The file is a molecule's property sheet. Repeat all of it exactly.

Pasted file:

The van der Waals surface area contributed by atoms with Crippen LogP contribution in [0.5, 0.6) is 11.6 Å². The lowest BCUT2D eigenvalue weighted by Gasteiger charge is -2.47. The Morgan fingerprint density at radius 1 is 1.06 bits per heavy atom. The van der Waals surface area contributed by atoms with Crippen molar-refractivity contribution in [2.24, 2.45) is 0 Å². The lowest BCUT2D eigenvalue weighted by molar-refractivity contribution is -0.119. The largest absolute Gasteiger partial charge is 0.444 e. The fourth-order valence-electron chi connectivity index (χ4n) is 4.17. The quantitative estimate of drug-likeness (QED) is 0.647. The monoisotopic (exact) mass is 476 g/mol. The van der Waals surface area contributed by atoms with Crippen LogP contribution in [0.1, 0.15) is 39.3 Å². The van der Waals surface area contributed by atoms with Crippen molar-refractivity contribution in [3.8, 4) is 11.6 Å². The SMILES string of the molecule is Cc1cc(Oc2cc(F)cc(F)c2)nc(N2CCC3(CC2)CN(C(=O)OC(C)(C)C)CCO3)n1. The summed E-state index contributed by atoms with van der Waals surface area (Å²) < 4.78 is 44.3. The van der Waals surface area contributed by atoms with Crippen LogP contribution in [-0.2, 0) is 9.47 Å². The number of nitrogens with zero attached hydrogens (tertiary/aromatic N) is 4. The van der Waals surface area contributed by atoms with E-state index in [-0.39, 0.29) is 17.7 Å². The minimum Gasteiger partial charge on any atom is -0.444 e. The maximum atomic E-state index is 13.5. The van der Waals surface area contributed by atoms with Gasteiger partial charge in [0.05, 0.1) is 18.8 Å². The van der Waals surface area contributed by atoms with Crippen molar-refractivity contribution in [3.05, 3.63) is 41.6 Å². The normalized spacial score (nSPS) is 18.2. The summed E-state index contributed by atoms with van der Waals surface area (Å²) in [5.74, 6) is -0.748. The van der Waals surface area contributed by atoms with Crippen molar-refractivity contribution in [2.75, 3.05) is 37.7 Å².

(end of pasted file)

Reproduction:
The van der Waals surface area contributed by atoms with Crippen LogP contribution in [0.5, 0.6) is 11.6 Å². The lowest BCUT2D eigenvalue weighted by Gasteiger charge is -2.47. The Morgan fingerprint density at radius 1 is 1.06 bits per heavy atom. The van der Waals surface area contributed by atoms with Crippen molar-refractivity contribution in [2.24, 2.45) is 0 Å². The lowest BCUT2D eigenvalue weighted by molar-refractivity contribution is -0.119. The largest absolute Gasteiger partial charge is 0.444 e. The fourth-order valence-electron chi connectivity index (χ4n) is 4.17. The quantitative estimate of drug-likeness (QED) is 0.647. The monoisotopic (exact) mass is 476 g/mol. The van der Waals surface area contributed by atoms with Crippen LogP contribution in [0.1, 0.15) is 39.3 Å². The van der Waals surface area contributed by atoms with Crippen molar-refractivity contribution in [3.8, 4) is 11.6 Å². The SMILES string of the molecule is Cc1cc(Oc2cc(F)cc(F)c2)nc(N2CCC3(CC2)CN(C(=O)OC(C)(C)C)CCO3)n1. The summed E-state index contributed by atoms with van der Waals surface area (Å²) < 4.78 is 44.3. The van der Waals surface area contributed by atoms with Crippen LogP contribution in [-0.2, 0) is 9.47 Å². The number of nitrogens with zero attached hydrogens (tertiary/aromatic N) is 4. The van der Waals surface area contributed by atoms with E-state index in [-0.39, 0.29) is 17.7 Å². The minimum Gasteiger partial charge on any atom is -0.444 e. The maximum atomic E-state index is 13.5. The van der Waals surface area contributed by atoms with Gasteiger partial charge in [0.05, 0.1) is 18.8 Å². The van der Waals surface area contributed by atoms with Crippen molar-refractivity contribution in [3.05, 3.63) is 41.6 Å². The normalized spacial score (nSPS) is 18.2. The summed E-state index contributed by atoms with van der Waals surface area (Å²) in [5.74, 6) is -0.748. The van der Waals surface area contributed by atoms with Crippen molar-refractivity contribution in [2.75, 3.05) is 37.7 Å².